Studio: international art — 68.1916

Page: 112
DOI issue: DOI article: DOI Page: Citation link: 
https://digi.ub.uni-heidelberg.de/diglit/studio1916a/0132
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Studio- Talk

The military portrait in modern times stands in young officer whose noble death is recorded, was

a class by itself. It is generally commissioned by Vicar for many years. Mr. Joseph Armitage's

families whose ancestors have been in the services memorial cross and other carved work (pp. 117-118)

and who are more familiar with traditional por- are good examples of modern craftsmanship in

traiture than with the departures which have been another material,

made in the art by the most modern schools. -

Military men, too, are quicker to appreciate grasp We referred in our last number to the exhibition

of character in a portrait than any other quality, of the International Society at the Grosvenor

and they know when an artist has understood all Gallery, and now give reproductions of two por-

that there is both of tradition and character in the traits by Mr. Strang and Mr. Lavery respectively,

English "military bearing." It may almost be from this display. Mr. Nicholson's wonderful

said that the army has its own painter in Mr. still-life painting, The Hundred Jugs, which we had

St. Helier Lander, whose portrait of Sir William hoped to include with these, cannot appear till

Robertson, now on view at the Royal Academy, later,
we reproduce, together with another very charac-

teristic specimen of his art. Since soldiers have Military portraiture was a conspicuous feature

been called so much from home it has sometimes of the annual exhibition of the Royal Society of

happened that attempts to commission portraits Portrait Painters recently held at the Grafton

from their favourite painter have come in at the Galleries, where, besides Mr. Lander, works of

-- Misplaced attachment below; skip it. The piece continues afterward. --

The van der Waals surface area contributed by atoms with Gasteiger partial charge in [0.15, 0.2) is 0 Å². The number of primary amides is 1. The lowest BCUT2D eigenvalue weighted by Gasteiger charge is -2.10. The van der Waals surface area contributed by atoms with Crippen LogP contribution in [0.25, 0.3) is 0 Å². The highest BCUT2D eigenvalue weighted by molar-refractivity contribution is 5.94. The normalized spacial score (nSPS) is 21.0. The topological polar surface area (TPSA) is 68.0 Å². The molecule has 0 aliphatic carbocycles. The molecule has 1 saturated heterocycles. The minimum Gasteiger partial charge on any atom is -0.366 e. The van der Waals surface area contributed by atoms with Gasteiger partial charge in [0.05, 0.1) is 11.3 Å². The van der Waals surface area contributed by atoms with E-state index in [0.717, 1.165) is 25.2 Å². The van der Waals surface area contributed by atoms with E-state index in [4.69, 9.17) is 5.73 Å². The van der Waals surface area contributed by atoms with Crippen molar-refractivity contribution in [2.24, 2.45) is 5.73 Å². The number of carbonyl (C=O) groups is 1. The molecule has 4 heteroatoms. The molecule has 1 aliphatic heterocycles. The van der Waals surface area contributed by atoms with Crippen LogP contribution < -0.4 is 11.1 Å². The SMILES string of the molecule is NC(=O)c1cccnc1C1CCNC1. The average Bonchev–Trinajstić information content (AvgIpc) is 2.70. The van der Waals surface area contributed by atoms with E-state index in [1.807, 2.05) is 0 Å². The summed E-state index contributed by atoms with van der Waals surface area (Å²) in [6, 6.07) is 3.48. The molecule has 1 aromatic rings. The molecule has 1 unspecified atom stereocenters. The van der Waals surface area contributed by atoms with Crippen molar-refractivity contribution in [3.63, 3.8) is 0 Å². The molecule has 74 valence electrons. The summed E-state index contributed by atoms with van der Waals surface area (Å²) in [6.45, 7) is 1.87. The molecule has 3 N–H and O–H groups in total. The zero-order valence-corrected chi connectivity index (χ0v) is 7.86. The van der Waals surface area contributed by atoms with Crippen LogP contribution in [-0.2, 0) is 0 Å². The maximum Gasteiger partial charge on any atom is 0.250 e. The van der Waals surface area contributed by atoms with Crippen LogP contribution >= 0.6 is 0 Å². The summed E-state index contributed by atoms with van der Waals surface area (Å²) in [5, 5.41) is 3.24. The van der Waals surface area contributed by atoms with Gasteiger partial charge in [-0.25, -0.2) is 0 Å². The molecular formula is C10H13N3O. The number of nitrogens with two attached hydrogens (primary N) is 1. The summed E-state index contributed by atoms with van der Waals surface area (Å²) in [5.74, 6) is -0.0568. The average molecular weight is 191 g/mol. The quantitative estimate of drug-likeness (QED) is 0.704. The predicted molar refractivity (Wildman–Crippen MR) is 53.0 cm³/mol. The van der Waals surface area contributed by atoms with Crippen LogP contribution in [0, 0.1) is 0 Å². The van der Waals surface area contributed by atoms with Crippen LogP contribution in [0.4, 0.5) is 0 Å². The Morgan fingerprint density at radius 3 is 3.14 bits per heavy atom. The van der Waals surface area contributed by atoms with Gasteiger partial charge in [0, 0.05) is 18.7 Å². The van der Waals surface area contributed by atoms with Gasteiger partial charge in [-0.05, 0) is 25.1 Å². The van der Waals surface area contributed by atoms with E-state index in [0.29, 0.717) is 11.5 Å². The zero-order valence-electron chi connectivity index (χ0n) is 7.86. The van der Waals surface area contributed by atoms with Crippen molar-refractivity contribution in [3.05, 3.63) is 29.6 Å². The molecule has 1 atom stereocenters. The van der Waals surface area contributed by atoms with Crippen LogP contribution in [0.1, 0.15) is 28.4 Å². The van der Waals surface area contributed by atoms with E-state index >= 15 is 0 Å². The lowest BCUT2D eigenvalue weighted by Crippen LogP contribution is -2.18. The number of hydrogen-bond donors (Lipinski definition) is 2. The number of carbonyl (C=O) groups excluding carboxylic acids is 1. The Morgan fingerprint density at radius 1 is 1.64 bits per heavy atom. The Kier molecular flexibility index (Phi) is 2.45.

rate of six a week. Besides General Sir William this character were shown by Mr. George Har-

Robertson, distinguished sitters have been Field court, Lance-Corporal G. J. Coates, Mr. John

Marshal Lord French, General Sir Douglas Haig, LongstafT, Mr. R. G. Eves, Miss Flora Lion,
General Sir Philip Chetwode, and
Colonel Stanley Barry.

Mr. Lander studied at Julian's
in Paris, under Bouguereau and
Fleury, and at the Royal Academy
School, which he left in 1893. For
a while he painted at St. Helier's,
Jersey. He came to London in
1905 and has been a regular
exhibitor at the Royal Academy.
He is a member of the Royal
Institute of Painters in Oil Colours,
an exhibitor with the International
Society, the National Portrait
Society, the Royal Society of Por-
trait Painters, and the Modern
Portrait Society, to which he holds
the office of honorary treasurer.
He exhibits regularly at the Salon,
receiving Honourable Mention.

An excellent example of metal
work applied to commemorative
purposes is the memorial tablet
illustrated on page in, which was
designed and executed by mem-
bers of the Artificers' Guild of
Maddox Street. The tablet is
erected in St. Luke's Church,
Liverpool, of which Archdeacon capt. davidson of the sbaforth Highlanders

Madden, the father of the brave by j. st. helier lander
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